Bitcoin continues its slide, hovering around $7K

The largest digital currency suffers another blow amid tougher regulations in Asia, losing two-thirds of its value from mid-December.

Jennifer Bisset Former Senior Editor / Culture
Jennifer Bisset was a senior editor for CNET. She covered film and TV news and reviews. The movie that inspired her to want a career in film is Lost in Translation. She won Best New Journalist in 2019 at the Australian IT Journalism Awards.
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Jennifer Bisset
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Bitcoin's downhill slope is getting steeper.

The cryptocurrency on Tuesday dropped below $7,000 for the first time since last November, according to Bloomberg. It has since rebounded above that line, amid continuing volatility,

Its low for the day was much deeper, hitting just below the $6,000 mark, losing two-thirds from its all-time high of nearly $20,000 in mid-December. That's a nearly 20 percent drop from the previous day. Alternative coins such as Ripple, Ether and Litecoin also dropped significantly from their December values.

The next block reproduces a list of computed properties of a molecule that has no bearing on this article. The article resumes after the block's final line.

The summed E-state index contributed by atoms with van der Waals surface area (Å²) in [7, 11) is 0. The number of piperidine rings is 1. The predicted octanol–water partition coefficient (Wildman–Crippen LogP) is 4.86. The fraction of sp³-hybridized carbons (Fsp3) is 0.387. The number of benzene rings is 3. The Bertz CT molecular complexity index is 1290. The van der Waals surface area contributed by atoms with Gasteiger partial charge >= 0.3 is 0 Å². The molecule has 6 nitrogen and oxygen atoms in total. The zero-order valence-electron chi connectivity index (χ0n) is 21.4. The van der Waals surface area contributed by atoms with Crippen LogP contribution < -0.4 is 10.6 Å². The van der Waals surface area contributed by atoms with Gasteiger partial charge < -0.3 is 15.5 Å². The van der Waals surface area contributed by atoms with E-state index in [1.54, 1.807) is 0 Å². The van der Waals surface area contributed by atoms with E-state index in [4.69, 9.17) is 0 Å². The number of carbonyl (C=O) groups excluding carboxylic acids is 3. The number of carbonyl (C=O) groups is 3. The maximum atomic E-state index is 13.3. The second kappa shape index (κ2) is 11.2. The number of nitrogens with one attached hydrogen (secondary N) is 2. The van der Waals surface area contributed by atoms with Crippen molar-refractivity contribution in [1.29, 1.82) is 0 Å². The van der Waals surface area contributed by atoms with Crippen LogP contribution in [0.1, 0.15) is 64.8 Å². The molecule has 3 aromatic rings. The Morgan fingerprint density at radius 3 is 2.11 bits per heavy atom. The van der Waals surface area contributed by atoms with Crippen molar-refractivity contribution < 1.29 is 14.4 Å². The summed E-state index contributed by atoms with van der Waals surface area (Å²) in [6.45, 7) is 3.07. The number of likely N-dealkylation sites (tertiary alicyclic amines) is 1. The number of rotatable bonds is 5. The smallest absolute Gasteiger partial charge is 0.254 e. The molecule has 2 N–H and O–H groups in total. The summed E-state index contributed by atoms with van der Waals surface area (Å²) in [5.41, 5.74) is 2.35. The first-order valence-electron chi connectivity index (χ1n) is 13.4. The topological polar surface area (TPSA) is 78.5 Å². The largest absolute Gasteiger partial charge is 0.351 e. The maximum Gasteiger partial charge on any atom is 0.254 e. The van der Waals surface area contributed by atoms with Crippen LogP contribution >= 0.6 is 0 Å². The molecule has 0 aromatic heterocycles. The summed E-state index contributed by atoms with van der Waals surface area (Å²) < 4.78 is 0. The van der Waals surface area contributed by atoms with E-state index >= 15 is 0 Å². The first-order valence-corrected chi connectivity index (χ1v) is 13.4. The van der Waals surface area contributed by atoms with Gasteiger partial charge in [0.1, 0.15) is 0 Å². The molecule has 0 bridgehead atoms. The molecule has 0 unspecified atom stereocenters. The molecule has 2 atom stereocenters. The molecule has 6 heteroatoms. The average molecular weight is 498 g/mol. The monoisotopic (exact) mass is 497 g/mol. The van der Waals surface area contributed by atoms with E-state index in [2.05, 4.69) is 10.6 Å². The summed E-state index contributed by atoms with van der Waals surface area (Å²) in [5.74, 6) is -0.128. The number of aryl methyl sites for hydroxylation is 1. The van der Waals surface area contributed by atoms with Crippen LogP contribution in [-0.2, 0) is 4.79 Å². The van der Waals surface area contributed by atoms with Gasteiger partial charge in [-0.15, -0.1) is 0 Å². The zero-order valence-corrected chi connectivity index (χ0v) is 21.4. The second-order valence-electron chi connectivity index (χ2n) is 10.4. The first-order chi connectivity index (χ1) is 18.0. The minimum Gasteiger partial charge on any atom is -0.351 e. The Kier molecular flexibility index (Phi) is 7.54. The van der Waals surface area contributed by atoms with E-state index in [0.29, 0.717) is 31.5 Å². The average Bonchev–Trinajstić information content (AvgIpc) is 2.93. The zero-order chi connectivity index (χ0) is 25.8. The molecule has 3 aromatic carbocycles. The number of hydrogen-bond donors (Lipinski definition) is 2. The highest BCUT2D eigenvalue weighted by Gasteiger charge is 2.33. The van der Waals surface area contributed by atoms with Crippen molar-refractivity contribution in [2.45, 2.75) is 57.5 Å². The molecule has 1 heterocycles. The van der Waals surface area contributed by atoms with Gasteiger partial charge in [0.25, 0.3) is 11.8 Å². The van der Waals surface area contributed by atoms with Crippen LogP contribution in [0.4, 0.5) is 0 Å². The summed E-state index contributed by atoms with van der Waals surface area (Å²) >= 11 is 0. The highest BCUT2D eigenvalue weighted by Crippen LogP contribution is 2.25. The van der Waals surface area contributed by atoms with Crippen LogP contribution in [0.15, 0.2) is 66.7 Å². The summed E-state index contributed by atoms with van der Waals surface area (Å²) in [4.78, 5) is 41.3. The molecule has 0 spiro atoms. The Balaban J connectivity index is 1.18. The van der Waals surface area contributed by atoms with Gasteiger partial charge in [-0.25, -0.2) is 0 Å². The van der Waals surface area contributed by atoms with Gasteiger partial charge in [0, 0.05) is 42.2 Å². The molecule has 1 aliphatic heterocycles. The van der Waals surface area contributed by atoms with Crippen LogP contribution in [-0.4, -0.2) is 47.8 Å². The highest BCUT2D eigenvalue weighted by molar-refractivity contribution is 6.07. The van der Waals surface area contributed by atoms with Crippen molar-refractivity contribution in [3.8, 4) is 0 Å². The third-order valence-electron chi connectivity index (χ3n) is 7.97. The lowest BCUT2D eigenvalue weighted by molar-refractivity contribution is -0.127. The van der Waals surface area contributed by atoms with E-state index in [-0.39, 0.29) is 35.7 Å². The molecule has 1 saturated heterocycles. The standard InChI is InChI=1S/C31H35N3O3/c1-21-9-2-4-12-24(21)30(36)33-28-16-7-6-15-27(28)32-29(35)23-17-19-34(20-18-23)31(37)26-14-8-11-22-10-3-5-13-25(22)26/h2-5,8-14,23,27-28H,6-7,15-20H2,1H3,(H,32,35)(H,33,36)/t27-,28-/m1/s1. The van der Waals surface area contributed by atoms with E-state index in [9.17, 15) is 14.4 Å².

Bitcoin is a digital, decentralized alternative to traditional currency, with no government, bank or other authority that controls it. Owners are anonymous, buyers and sellers are connected through encryption keys, and bitcoin is "mined" by powerful computers connected to the internet. (For a more complete rundown, see "What is bitcoin? Here's everything you need to know.")

The mood has been quickly changing around cryptocurrencies, which are suffering from tougher regulatory scrutiny from governments in China, India and South Korea. The countries point to money laundering, tax evasion and heavy speculation of using cryptocurrencies as major concerns.

Speaking Tuesday in Frankfurt, Germany, Augustin Carstens, the head of the Bank for International Settlements called bitcoin a combination of "a bubble, a Ponzi scheme and an environmental disaster," according to a report in The Guardian.

Early last week, Facebook banned ads for cryptocurrencies and initial coin offerings, saying such ads are "frequently associated with misleading or deceptive promotional practices."

Despite the turmoil, Bitcoin is still up dramatically from the $1,000 it traded at a little more than a year ago.

Originally published Feb. 5 at 10:11 a.m. PT.
Updated Feb. 6 at 8:37 a.m. PT:  Added background information and updated bitcoin value.

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